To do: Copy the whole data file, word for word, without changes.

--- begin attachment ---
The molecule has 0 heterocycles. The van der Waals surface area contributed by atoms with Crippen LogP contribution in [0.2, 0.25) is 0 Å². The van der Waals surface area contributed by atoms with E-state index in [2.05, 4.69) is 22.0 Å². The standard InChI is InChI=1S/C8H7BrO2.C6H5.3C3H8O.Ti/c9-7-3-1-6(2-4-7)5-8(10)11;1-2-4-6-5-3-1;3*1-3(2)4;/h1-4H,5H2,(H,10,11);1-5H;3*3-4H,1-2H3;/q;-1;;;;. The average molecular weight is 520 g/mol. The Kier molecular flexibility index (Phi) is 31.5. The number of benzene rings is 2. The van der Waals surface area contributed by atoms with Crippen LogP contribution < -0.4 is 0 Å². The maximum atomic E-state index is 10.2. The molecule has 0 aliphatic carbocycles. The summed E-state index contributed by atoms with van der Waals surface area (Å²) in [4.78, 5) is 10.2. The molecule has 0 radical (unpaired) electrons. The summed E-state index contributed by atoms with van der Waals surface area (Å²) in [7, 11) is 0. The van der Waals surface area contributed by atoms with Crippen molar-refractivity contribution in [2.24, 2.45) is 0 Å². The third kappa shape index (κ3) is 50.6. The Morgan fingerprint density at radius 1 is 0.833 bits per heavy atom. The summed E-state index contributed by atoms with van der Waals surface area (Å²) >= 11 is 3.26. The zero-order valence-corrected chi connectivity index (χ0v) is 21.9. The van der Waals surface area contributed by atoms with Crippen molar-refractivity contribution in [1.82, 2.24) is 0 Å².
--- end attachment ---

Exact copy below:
The molecule has 0 heterocycles. The van der Waals surface area contributed by atoms with Crippen LogP contribution in [0.2, 0.25) is 0 Å². The van der Waals surface area contributed by atoms with E-state index in [2.05, 4.69) is 22.0 Å². The standard InChI is InChI=1S/C8H7BrO2.C6H5.3C3H8O.Ti/c9-7-3-1-6(2-4-7)5-8(10)11;1-2-4-6-5-3-1;3*1-3(2)4;/h1-4H,5H2,(H,10,11);1-5H;3*3-4H,1-2H3;/q;-1;;;;. The average molecular weight is 520 g/mol. The Kier molecular flexibility index (Phi) is 31.5. The number of benzene rings is 2. The van der Waals surface area contributed by atoms with Crippen LogP contribution < -0.4 is 0 Å². The maximum atomic E-state index is 10.2. The molecule has 0 aliphatic carbocycles. The summed E-state index contributed by atoms with van der Waals surface area (Å²) in [4.78, 5) is 10.2. The molecule has 0 radical (unpaired) electrons. The summed E-state index contributed by atoms with van der Waals surface area (Å²) in [7, 11) is 0. The van der Waals surface area contributed by atoms with Crippen molar-refractivity contribution in [2.24, 2.45) is 0 Å². The third kappa shape index (κ3) is 50.6. The Morgan fingerprint density at radius 1 is 0.833 bits per heavy atom. The summed E-state index contributed by atoms with van der Waals surface area (Å²) >= 11 is 3.26. The zero-order valence-corrected chi connectivity index (χ0v) is 21.9. The van der Waals surface area contributed by atoms with Crippen molar-refractivity contribution in [1.82, 2.24) is 0 Å².